We opened our programme for 2022 with a return to on – line meetings as a protective measure due to the prevalence of the new Omicron strain of Coronavirus.

We had a good audience on Zoom as well as through our YouTube channel, with members and visitors enjoying a fascinating talk by Rebeka Higgitt of National Museums Scotland, on “Nevil Maskelyne and the global projects of 18th-century astronomy”.

We learned of the enormous contribution of Nevil Maskelyne who rose from relative obscurity to become Astronomer Royal for 46 years at the Royal Observatory in Greenwich. As Rebekah pointed out, the position of Astronomer Royal was more about refining the measurement of astronomical phenomena than simply stargazing.

These improvements in measurement, techniques and instruments were all directed towards the great projects of the 18th Century – establishing distance in the Solar System and in the Universe through parallax, finding longitude at sea and establishing the shape and size of the Earth. Of course the pursuit of knowledge for it’s own sake also played a part.

A gifted observer and mathematician, Maskelyne was a driving force in the great expeditions to observe the transit of Venus from different points on Earth and in the operations of the Board of Longitude, which had such a profound legacy for accurate navigation at sea and the birth of Britain as a great maritime power. His own regularly published “Greenwich Observations” and “Nautical Almanac” were in themselves a tremendous practical contribution by science to the daily life of the nation.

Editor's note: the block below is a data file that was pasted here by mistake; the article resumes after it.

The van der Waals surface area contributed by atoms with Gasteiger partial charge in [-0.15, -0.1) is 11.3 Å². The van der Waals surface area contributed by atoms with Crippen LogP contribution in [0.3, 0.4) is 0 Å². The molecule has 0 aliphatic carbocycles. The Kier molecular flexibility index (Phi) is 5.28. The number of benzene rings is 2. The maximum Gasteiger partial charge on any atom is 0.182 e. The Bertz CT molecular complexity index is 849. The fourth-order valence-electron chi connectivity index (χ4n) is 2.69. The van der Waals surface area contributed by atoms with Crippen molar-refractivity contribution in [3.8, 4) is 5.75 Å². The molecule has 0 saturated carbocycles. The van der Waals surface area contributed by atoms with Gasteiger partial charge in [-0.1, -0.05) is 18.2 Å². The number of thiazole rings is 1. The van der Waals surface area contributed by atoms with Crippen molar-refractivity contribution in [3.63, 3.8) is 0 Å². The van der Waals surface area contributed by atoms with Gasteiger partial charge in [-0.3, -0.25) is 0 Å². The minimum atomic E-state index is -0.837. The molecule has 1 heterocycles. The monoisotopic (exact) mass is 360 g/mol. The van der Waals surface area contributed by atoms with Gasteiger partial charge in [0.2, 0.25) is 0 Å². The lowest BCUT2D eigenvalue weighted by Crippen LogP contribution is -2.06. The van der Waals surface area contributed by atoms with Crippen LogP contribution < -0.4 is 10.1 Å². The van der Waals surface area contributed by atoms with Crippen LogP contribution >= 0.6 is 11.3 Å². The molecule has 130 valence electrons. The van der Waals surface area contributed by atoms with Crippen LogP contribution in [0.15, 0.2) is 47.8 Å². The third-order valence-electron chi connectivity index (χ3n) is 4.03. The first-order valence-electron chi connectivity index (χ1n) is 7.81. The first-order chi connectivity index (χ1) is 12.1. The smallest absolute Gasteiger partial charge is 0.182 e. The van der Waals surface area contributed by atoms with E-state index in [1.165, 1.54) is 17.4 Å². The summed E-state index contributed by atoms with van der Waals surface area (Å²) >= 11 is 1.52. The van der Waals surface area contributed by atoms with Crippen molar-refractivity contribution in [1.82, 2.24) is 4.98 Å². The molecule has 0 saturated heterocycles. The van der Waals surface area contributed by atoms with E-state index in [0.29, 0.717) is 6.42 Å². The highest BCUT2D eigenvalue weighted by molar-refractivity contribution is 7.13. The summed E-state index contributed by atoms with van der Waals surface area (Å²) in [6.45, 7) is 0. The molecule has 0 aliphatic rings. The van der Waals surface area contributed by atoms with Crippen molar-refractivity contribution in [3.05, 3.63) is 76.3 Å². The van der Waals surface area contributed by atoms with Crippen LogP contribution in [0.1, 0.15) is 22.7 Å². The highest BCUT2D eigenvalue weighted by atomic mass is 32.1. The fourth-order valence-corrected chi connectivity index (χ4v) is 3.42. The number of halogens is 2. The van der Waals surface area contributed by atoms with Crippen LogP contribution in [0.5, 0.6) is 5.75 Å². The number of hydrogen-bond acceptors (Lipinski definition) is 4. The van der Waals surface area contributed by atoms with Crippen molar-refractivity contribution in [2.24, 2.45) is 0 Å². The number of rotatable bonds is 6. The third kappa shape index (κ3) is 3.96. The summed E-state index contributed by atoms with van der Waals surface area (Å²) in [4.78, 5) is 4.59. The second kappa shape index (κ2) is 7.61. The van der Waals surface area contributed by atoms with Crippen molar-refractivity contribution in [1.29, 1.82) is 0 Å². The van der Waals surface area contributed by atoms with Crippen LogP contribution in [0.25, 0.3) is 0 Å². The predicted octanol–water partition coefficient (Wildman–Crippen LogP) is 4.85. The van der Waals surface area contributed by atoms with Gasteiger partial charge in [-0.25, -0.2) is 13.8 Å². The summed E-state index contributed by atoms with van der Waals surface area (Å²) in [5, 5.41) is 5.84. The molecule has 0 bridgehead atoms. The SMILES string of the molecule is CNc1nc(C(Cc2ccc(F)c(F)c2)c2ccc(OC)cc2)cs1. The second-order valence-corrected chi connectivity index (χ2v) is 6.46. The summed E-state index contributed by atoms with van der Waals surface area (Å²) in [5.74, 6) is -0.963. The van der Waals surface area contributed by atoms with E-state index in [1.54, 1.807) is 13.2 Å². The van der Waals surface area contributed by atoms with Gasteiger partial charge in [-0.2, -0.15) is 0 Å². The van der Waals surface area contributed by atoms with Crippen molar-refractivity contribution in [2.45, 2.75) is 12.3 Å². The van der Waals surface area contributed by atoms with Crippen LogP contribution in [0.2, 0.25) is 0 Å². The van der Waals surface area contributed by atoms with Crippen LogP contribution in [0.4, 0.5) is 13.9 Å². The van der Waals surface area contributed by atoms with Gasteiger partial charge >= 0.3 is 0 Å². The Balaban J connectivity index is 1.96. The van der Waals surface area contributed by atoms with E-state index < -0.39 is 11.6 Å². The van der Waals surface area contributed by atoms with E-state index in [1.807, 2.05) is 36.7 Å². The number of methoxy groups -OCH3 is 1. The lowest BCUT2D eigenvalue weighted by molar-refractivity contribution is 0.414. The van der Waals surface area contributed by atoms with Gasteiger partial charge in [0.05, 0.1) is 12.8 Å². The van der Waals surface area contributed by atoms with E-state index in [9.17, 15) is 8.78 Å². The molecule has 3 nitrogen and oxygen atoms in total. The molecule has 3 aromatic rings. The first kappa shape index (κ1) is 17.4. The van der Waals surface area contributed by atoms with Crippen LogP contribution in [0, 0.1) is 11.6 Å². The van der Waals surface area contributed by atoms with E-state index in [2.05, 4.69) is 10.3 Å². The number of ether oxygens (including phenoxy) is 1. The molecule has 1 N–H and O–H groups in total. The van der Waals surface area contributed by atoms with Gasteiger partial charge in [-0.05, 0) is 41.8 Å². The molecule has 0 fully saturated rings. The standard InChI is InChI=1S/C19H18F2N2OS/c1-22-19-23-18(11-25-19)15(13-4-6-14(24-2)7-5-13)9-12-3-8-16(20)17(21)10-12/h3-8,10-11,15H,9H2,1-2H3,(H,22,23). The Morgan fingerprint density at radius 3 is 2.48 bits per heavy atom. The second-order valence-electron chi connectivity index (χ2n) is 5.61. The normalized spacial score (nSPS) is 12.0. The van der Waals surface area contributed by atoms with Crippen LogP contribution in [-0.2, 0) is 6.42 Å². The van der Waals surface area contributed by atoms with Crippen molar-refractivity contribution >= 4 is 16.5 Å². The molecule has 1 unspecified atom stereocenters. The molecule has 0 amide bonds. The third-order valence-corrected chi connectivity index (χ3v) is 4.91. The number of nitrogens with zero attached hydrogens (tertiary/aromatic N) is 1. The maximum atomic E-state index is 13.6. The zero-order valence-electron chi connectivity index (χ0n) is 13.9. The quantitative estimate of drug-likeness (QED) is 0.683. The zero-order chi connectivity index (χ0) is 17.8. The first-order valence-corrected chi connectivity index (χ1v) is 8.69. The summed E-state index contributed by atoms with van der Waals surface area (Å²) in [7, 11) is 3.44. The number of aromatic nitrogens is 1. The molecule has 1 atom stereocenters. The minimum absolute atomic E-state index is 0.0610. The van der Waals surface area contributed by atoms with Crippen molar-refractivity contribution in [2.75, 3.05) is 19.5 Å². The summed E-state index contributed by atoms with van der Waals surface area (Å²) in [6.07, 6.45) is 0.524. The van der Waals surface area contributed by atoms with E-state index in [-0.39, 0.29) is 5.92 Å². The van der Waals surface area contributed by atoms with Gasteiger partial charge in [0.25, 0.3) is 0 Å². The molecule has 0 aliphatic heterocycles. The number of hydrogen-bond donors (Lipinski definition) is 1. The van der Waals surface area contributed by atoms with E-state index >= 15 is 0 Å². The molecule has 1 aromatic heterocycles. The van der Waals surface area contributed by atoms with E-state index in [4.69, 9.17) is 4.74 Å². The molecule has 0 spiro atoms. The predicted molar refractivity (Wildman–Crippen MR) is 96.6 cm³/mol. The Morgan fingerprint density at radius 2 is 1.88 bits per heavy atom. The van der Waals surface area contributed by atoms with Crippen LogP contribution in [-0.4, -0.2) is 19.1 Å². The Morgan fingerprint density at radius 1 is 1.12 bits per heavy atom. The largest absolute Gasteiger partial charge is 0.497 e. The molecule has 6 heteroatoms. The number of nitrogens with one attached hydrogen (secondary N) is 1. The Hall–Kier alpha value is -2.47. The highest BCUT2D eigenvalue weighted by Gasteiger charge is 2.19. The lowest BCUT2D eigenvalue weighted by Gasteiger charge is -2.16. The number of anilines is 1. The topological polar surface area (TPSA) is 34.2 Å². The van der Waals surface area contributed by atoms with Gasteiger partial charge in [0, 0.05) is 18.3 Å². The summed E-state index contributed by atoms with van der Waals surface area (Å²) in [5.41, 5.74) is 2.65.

Alan Pickup followed the main talk, giving his usual expert insights into “The Sky in January”. This presentation is a really indispensable opener for the month, alerting us to the major events, sights and opportunities for photography and observation in the night sky during the coming month.

After this, our own Will Joy took us through the results of his Meteor “Right” and Meteor “Wrong” competition in which he had asked members to correctly identify meteorite samples he had shown in his presentation from last year.

Objects 4 and 1 were meteors.

And finally, our President took us through the 14 entries for our newest feature, the Image of the Quarter”, and announced the winner of the first competition – Fran Goodman, who won with her evocative night scape entitled “The Hunter Rises”. As Mark commented, Fran’s image of the constellation of Orion rising above the tree line, really captured the wonder of the night sky, which is why we all do what we do.

You can see all the entries in this PDF document

Nigel Goodman